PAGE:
In recent years, Swedish movie outfits and Hollywood studios, including Disney, Paramount Pictures and Warner Bros, have been working hard to get local ISPs to block The Pirate Bay.
The first success came a few years ago when a blocking order was issued against local Internet provider Bredbandsbolaget. This was later followed by an interim order against Telia, Sweden’s largest ISP, which was struck down on appeal and sent back to the lower court.
During the second try of the case movie companies again requested a blocking order against The Pirate Bay, as well as three other sites, Dreamfilm, FMovies, and NyaFilmer.
Last month this case was decided in favor of the rightsholders, with the court not only issuing a blocking injunction but also one that can be extended
The Swedish Patent and Market Court ordered Telia to block access to the four pirate sites to prevent these from facilitating further copyright infringement. In addition, the rightsholders are also allowed to add new domain names and IP-addresses going forward.
The movie companies requested this expansion option since blocking orders are often circumvented through new domains and proxy sites. Telia objected to the request for such a “dynamic” blocking order, but the court sided with the copyright holders.
“It is clear that the services change domain names and URLs and that this is a quick, easy and inexpensive way to bypass the effect of a blocking procedure,” the court writes.
“A blocking injunction should, therefore, in order to effectively serve the rights holders’ interest in preventing infringements, not merely target specified domain names and URLs,” the order adds.
This effectively means that Telia must update its blocklist when it’s made aware of changes. Any new URLs and IP-addresses have to provide access to any of the four pirate sites, including The Pirate Bay.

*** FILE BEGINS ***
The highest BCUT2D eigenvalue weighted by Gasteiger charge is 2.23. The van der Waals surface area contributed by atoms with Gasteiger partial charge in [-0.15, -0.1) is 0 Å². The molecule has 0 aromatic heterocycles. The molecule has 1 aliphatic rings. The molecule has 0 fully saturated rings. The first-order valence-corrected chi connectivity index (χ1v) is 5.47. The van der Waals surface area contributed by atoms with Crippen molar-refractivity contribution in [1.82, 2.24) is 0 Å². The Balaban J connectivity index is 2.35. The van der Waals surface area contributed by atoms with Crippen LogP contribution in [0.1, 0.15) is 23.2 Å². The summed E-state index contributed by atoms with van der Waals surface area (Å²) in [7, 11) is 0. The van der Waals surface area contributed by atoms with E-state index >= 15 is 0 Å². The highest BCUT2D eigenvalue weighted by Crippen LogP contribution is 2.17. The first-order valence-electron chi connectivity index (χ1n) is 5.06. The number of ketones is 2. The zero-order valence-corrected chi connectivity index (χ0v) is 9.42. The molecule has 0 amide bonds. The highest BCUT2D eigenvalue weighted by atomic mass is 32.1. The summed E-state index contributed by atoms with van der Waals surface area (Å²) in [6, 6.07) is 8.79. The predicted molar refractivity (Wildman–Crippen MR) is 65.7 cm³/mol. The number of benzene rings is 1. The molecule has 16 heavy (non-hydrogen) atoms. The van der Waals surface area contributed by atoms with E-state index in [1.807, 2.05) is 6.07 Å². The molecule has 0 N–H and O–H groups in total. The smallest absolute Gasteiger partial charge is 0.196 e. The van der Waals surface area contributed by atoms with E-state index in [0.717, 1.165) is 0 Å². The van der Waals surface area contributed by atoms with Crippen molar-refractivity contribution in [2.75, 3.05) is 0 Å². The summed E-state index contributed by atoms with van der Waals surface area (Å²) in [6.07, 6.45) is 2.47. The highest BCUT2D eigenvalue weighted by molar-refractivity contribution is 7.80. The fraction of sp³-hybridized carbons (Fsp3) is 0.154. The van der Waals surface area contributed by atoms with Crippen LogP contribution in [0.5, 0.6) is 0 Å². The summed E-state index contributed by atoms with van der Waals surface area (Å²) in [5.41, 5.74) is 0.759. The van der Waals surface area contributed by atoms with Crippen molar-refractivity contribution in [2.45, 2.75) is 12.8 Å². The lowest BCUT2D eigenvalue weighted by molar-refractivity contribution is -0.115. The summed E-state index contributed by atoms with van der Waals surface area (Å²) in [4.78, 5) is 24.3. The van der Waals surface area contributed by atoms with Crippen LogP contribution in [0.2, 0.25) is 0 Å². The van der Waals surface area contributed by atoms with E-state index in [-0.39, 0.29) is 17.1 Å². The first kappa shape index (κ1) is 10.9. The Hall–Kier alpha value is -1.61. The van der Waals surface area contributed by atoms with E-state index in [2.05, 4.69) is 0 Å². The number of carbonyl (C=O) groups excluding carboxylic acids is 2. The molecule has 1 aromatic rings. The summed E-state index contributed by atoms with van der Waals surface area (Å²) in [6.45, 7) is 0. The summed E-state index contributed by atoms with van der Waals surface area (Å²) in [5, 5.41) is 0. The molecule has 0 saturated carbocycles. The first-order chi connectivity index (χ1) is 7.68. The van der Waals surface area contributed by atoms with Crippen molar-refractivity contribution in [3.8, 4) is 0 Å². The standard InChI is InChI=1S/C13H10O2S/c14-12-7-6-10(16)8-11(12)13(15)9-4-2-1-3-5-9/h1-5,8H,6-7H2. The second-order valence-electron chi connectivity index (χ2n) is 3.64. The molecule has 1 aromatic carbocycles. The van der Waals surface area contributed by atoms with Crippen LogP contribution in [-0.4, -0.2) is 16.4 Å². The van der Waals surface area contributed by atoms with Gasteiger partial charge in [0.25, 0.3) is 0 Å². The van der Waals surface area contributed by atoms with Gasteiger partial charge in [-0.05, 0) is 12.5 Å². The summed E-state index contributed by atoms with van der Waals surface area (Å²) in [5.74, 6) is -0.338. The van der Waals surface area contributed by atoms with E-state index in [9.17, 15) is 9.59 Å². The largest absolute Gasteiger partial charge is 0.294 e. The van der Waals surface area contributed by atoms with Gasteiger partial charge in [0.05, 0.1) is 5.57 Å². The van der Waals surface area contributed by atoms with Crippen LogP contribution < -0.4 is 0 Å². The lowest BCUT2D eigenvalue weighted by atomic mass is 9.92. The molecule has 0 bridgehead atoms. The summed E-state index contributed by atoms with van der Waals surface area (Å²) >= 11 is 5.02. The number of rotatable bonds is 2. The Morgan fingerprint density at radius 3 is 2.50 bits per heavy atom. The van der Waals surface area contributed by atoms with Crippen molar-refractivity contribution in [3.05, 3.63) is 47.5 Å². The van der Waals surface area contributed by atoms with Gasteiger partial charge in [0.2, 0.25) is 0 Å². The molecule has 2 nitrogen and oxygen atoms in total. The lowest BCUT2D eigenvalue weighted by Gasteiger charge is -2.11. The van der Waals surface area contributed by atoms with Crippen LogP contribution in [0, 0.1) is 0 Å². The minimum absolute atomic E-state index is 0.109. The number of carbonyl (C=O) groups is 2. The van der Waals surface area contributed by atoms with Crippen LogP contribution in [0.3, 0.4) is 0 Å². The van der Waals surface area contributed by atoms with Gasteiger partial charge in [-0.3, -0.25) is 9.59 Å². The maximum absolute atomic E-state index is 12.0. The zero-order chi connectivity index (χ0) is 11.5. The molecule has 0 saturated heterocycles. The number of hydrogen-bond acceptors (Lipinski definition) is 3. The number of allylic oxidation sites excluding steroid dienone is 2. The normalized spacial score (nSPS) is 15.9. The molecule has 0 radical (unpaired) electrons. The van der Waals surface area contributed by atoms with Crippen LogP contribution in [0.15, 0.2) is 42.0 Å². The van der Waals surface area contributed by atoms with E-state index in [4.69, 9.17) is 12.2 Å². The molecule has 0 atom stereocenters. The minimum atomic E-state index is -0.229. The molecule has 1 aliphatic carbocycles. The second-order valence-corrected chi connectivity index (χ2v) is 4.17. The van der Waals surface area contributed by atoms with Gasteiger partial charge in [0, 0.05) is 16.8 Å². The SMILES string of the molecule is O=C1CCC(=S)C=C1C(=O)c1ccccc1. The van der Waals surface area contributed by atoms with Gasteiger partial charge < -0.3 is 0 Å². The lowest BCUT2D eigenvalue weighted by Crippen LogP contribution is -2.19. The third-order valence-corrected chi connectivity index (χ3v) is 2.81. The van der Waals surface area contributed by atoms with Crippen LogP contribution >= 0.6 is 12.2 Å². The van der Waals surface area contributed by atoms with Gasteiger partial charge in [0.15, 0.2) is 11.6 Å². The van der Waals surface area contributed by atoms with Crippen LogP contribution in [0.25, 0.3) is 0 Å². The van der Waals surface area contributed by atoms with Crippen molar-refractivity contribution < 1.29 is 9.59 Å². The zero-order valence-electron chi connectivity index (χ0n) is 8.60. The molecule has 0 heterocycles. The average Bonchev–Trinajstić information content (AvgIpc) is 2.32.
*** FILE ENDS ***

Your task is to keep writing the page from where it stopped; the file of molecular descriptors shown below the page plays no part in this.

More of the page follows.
Telia also objected to the general blocking order and questioned whether the rightsholders had shown any proof of infringement. However, the court refuted these arguments and stressed that, under EU law, ISP can be ordered to stop pirating subscribers.
The case resulted in a clash between several rights that are defined in the Charter of Fundamental Rights of the European Union. In this instance, the property rights of the movie companies weigh stronger than Telia’s right to entrepreneurial freedom.
Hans Eriksson, Senior Associate at the law firm Westerberg & Partners, highlighted the case at IPKat, believes that dynamic injunctions, which can be updated regularly, will become more and more common.
“Dynamic injunctions like this one are likely to be the future for blocking injunctions in Europe,” Eriksson tells TorrentFreak.
The Market Court’s injunction is valid for three years. If Telia fails to properly implement the blockades, it risks a penalty of 500,000 Swedish Krona (€47,500). Telia is not happy with the outcome, however, and has already filed an appeal.
A copy of the Patent and Market Court’s order, in Swedish, is available here (pdf).